Nigeria’s telecoms infrastructure gap estimated at $136 billion
Towercos pledges commitment to low-cost 5G deployment
Tower infrastructure companies (Towercos) have expressed readiness to help mobile network operators (MNOs) free up some required expenses to ensure the fifth-generation (5G) technology is delivered to Nigerians at a lower cost.
Though they noted that the expansion of telecommunications services in Nigeria is currently faced with about a $136 billion infrastructure gap, they stressed that if industry collaboration is achieved, more development could be attracted to the sector.
Speaking at the second edition of Policy Implementation Assisted Forum (PAIFo), organised by BusinessMetrics Nigeria, to discuss national policy on 5G and themed ‘Ascertaining Full Readiness to make 5G Work in Nigeria’, the operators said the industry must rally ahead of 5G roll out.
Towercos and other stakeholders, including government, regulators and operators, submitted that ahead of the new phase of telecoms revolution, envisaged to come from deployment of 5G more infrastructure must be developed.
Speaking on ‘Bridging Telecoms Infrastructure Gaps for 5G: The Imperatives’, Brand Manager, Pan African Towers, Okim-Alobi Oyama, said 5G needs five times the current number of street furniture sites in dense urban areas and twice the power consumption for each of the sites due to higher computing.
Oyama said 5G also needs edge computing, mandatory fibre connection, massive MiMo antennas and key policy implementation to drive the network.
To get this done, he suggested that the gap in the telecoms sector should be treated as critical network infrastructure.
Backing his case with statistics, the Pan African Tower chief noted that there are over 195.4 million mobile subscribers in Nigeria while mobile GSM contributes about 99.75 per cent to the total market share with over 141.9 million Internet subscribers.
According to him, broadband penetration was about 40.88 per cent as at December 2021 whereas telecoms contributed 12.45 per cent to Nigeria’s GDP as at Q3 2021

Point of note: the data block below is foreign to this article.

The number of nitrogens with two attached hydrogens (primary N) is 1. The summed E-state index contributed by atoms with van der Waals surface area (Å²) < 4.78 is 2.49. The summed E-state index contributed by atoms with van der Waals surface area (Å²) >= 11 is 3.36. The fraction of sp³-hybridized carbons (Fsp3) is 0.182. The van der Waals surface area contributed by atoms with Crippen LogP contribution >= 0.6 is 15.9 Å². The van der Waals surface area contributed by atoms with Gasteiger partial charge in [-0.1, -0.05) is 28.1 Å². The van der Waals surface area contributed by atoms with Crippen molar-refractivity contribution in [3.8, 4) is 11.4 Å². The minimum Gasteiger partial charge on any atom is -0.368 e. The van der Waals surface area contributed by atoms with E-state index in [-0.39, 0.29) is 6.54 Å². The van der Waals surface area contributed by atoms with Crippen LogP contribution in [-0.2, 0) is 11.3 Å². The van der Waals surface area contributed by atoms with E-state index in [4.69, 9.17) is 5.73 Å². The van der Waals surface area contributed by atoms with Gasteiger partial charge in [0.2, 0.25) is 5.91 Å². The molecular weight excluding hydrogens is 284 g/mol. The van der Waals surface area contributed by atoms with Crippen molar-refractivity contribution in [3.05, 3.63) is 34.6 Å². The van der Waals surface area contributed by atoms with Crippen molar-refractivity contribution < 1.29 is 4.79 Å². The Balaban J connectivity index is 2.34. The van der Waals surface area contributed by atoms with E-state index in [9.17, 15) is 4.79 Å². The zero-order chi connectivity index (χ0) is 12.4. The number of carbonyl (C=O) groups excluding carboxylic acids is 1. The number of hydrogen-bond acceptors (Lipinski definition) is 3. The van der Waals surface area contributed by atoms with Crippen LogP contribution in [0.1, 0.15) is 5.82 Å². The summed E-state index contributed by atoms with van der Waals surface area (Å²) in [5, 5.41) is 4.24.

Oyama said these ride on about 32,470 towers infrastructure currently existing in Nigeria, stressing that “there is a network infrastructure gap currently capped at over $136 billion, approximately an additional 40,000 towers to be built to close this infrastructure gap.”
He said that Nigeria has developed a National Broadband Plan (NBP), which aims to achieve broadband penetration of about 70 per cent by 2025 and network coverage to about 90 per cent of the population of the country in 2025 and that the country is also on a mission to transform its economy into a digital economy and needs 5G to achieve this in totality, “but how can Nigeria implement its NBP and achieve its digital economy status if its Critical Network Infrastructure assets are continually vandalised and stolen?”
Like Oyama, Director, IHS Nigeria, Segun Akintemi, said for 5G to succeed in Nigeria, the necessary infrastructure needs to be in place. He said infrastructure deployment usually precedes new technology deployment and is highly CAPEX intensive, adding that 5G comes with its unique infrastructure requirements.
He said that towercos will help the MNOs to release capital, stressing that leasing infrastructure from Towercos releases capital for MNOs and frees up investment needed for 5G and other services.
He stated that towercos also facilitate market entry of new operators by presenting them with various lower cost options, as well as help manage the environment via co-location.
According to him, “co-location means fewer towers are needed to meet the network and enhanced connectivity demands.”
Akintemi further noted that 5G has put new demands on towercos as a major stakeholder to bridge the infrastructure gap for the new technology.
He anticipated that 5G demands from towercos will include two to four times the current the number of sites (micro and street furniture); twice to thrice the power consumption of current sites; required fibre connectivity for scalability; and space to accommodate massive multiple-in multiple-out (MiMo) Antennas.
“Other fresh demands to meet Nigeria’s 5G target are high reliability and availability/uptime towards 99.999 per cent, that is, downtime of 24 seconds per month; new competence and skilled resources and data centres for edge computing.
“In terms of bridging the infrastructure gap, the above considerations are at the forefront for IHS Nigeria. They require significant investment, regulatory support and customer collaboration,” Akintemi said.